The Kraljic matrix model is a method used to categorize purchases of a company based on importance of purchasing and the complexity of market for the specific item by dividing them into four classes:
- Non-critical items
- Leverage items
- Bottleneck items
- Strategic items
The Kraljic model is used to identify the strategic weight of various procurement families (both internally and externally). It strives to help you select the most appropriate purchasing strategy and help you adapt it to reduce supply risks and improve profit. A Kraljic matrix allows you to determine which products purchases should be fostered, and which ones aren’t worth the risk.
Understanding the Kraljic matrix model
Before using the Kraljic matrix we first need to understand it and what the key factors are:
- Complexity of market in the Kraljic model refers to factors such as if a monopoly or oligopoly exists, entry barriers, technological evolutions, as well as logistics costs or complexity, etc.
- Importance of purchasing in the Kraljic model refers to factors such as the volume of expenditure, the total cost of ownership, pure profit, differentiation, as well as the added value for your company and procurement process.
Following this principle gives rise to an initial chart to sort suppliers or purchases according to their importance of purchasing, and the complexity of the specific market into one of the four mentioned classes/categories.
The quadrants of the Kraljic model
Each of the four quadrants/categories/classifications of the Kraljic model has their own unique characteristics as well as appropriate strategies:
Non-critical items (Low Risk – Low Impact)
The classification “Non-critical items” in the Kraljic matrix refers to purchases that have little to no impact on your business activity, while also being in abundant supply, for example: office supplies.
Strategy: Streamline and automate the process while monitoring the volumes.
Leverage items (Low Risk – High Impact)
The classification “Leverage items” in the Kraljic matrix refers to purchases that have a significant impact on your business activity, while also being abundant in supply. Leverage items allow for plenty room to manoeuvre and potential saving opportunities.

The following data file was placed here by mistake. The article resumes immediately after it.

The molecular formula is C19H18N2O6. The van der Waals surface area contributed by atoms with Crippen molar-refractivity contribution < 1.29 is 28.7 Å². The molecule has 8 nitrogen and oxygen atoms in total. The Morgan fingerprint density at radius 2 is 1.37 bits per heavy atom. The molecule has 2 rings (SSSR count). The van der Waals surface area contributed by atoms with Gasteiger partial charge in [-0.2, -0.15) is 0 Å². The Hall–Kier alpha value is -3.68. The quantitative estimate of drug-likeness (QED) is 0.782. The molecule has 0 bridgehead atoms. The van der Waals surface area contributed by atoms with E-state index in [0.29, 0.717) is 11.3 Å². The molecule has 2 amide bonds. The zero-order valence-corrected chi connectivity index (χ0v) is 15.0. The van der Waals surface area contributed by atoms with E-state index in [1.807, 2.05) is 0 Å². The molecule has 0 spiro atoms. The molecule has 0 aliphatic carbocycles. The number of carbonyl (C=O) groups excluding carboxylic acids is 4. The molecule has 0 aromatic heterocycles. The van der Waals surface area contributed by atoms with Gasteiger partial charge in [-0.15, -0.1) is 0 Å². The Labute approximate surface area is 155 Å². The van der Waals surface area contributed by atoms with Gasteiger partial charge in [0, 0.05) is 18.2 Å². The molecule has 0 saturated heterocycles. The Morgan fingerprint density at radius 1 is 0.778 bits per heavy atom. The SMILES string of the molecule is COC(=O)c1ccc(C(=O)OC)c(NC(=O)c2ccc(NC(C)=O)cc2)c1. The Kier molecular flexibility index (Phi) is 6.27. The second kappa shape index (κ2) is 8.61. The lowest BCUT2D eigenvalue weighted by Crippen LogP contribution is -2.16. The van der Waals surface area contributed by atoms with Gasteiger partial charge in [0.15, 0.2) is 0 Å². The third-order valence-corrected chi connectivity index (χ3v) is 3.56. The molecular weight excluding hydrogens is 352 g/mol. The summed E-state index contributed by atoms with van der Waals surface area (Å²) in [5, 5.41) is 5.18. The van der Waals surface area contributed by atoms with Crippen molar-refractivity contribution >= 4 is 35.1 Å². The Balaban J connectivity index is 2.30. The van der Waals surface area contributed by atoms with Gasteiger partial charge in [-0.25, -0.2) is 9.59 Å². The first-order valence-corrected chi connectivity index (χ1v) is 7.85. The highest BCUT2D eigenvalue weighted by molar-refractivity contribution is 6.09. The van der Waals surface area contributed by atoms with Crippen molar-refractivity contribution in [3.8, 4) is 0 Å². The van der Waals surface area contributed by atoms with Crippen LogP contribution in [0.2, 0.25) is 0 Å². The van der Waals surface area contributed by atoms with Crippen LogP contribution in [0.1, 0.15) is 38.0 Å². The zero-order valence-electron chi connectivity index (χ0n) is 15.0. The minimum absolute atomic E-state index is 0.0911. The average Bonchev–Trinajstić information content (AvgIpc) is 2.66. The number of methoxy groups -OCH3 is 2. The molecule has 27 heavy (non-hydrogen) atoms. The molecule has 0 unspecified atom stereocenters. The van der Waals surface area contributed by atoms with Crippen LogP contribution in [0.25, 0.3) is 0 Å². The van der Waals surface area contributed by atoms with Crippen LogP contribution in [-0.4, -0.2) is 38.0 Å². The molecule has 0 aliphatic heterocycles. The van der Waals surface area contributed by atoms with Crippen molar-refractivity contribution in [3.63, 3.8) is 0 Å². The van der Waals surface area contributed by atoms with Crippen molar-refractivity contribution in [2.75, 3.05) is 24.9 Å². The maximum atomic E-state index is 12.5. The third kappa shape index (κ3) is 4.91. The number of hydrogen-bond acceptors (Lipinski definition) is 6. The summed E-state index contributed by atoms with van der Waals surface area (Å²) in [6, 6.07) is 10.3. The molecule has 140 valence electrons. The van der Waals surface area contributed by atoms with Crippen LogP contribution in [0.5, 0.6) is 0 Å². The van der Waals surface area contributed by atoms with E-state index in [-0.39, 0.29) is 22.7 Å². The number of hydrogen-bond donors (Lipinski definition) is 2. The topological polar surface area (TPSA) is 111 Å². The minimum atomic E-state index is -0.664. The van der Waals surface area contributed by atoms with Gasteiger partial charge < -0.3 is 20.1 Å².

Strategy: Exploit your purchasing power. Put suppliers in competition with each other, negotiate or substitute products.
Bottleneck items (High Risk – Low Impact)
The classification “Bottleneck items” in the Kraljic matrix refers to items that have a little impact on your business activities, but are only available in limited supply or from only a handful of suppliers.
Strategy: Care and manage your supplier relationships, try to secure stock and supplies, and establish a backup of the specific item/product.
Strategic items (High Risk – High Impact)
The classification “Strategic items” in the Kraljic matrix refers to items that have a significant impact on your business activities, but are only available in limited supply or from only a handful of suppliers. They are often rare och unique resources.
Strategy: Develop long-lasting relationships with suppliers offering the specific product/item, try to stack up for backup if possible.
Applying the Kraljic matrix model in procurement further
Very often, the use of the Kraljic matrix is limited to the above mentioned first classification step to identify where your items are in the model, and how you should adapt your purchasing strategy towards the results. But this is only the first step.
It is followed up by a more complex analysis to dig deeper into your purchasing strategies, what challenges there are, and how you can improve them further.
Applying the next step of the Kraljic matrix in procurement consists of four steps:
Step 1: Classifying purchases/items
In the second matrix, two new criterias are established:
- Profit impact refers to the volume of items purchased, the total purchase cost, or the impact on product quality or business growth
- Supply risk refers to how accessible a specific product is, how many suppliers offer it, as well as competitive demand on the market.
Start by classifying all your commodities, components, products, parts, and services according to their supply risk and profit impact, in other words: in one of the four quadrants of the Kraljic matrix procurement model.
Step 2: Market analysis
To be able to extract any valuable information from this classification, you need to put the items into perspective within the current market situation.This includes researching and investigating how much power the suppliers have, and how much buying power you have as a customer on the market.